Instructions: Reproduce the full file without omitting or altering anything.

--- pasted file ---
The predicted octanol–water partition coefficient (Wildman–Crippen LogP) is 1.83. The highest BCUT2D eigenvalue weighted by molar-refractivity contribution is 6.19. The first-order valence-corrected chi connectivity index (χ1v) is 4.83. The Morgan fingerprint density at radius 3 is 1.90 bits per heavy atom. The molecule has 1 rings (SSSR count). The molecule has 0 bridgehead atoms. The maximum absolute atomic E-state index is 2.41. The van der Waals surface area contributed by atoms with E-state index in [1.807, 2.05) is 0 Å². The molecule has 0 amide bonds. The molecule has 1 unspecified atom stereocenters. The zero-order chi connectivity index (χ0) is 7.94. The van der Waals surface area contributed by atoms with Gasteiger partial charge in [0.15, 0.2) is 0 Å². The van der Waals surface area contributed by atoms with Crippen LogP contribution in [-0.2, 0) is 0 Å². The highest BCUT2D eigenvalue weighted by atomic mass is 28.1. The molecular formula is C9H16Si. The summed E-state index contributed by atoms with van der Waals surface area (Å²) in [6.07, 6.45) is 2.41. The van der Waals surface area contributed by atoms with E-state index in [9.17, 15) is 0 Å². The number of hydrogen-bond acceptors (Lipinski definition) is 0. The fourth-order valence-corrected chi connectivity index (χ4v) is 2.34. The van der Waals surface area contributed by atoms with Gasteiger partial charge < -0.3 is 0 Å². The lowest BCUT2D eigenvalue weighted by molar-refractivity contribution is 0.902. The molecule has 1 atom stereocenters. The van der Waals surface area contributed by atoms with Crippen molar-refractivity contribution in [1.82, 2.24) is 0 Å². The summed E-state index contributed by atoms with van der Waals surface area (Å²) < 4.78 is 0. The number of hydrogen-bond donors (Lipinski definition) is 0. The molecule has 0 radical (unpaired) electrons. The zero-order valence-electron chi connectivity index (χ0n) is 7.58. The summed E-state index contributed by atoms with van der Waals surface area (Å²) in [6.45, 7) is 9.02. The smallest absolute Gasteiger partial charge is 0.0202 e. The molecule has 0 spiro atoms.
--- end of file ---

The predicted octanol–water partition coefficient (Wildman–Crippen LogP) is 1.83. The highest BCUT2D eigenvalue weighted by molar-refractivity contribution is 6.19. The first-order valence-corrected chi connectivity index (χ1v) is 4.83. The Morgan fingerprint density at radius 3 is 1.90 bits per heavy atom. The molecule has 1 rings (SSSR count). The molecule has 0 bridgehead atoms. The maximum absolute atomic E-state index is 2.41. The van der Waals surface area contributed by atoms with E-state index in [1.807, 2.05) is 0 Å². The molecule has 0 amide bonds. The molecule has 1 unspecified atom stereocenters. The zero-order chi connectivity index (χ0) is 7.94. The van der Waals surface area contributed by atoms with Gasteiger partial charge in [0.15, 0.2) is 0 Å². The van der Waals surface area contributed by atoms with Crippen LogP contribution in [-0.2, 0) is 0 Å². The highest BCUT2D eigenvalue weighted by atomic mass is 28.1. The molecular formula is C9H16Si. The summed E-state index contributed by atoms with van der Waals surface area (Å²) in [6.07, 6.45) is 2.41. The van der Waals surface area contributed by atoms with E-state index in [9.17, 15) is 0 Å². The number of hydrogen-bond acceptors (Lipinski definition) is 0. The fourth-order valence-corrected chi connectivity index (χ4v) is 2.34. The van der Waals surface area contributed by atoms with Gasteiger partial charge < -0.3 is 0 Å². The lowest BCUT2D eigenvalue weighted by molar-refractivity contribution is 0.902. The molecule has 1 atom stereocenters. The van der Waals surface area contributed by atoms with Crippen molar-refractivity contribution in [1.82, 2.24) is 0 Å². The summed E-state index contributed by atoms with van der Waals surface area (Å²) < 4.78 is 0. The number of hydrogen-bond donors (Lipinski definition) is 0. The molecule has 0 radical (unpaired) electrons. The zero-order valence-electron chi connectivity index (χ0n) is 7.58. The summed E-state index contributed by atoms with van der Waals surface area (Å²) in [6.45, 7) is 9.02. The smallest absolute Gasteiger partial charge is 0.0202 e. The molecule has 0 spiro atoms.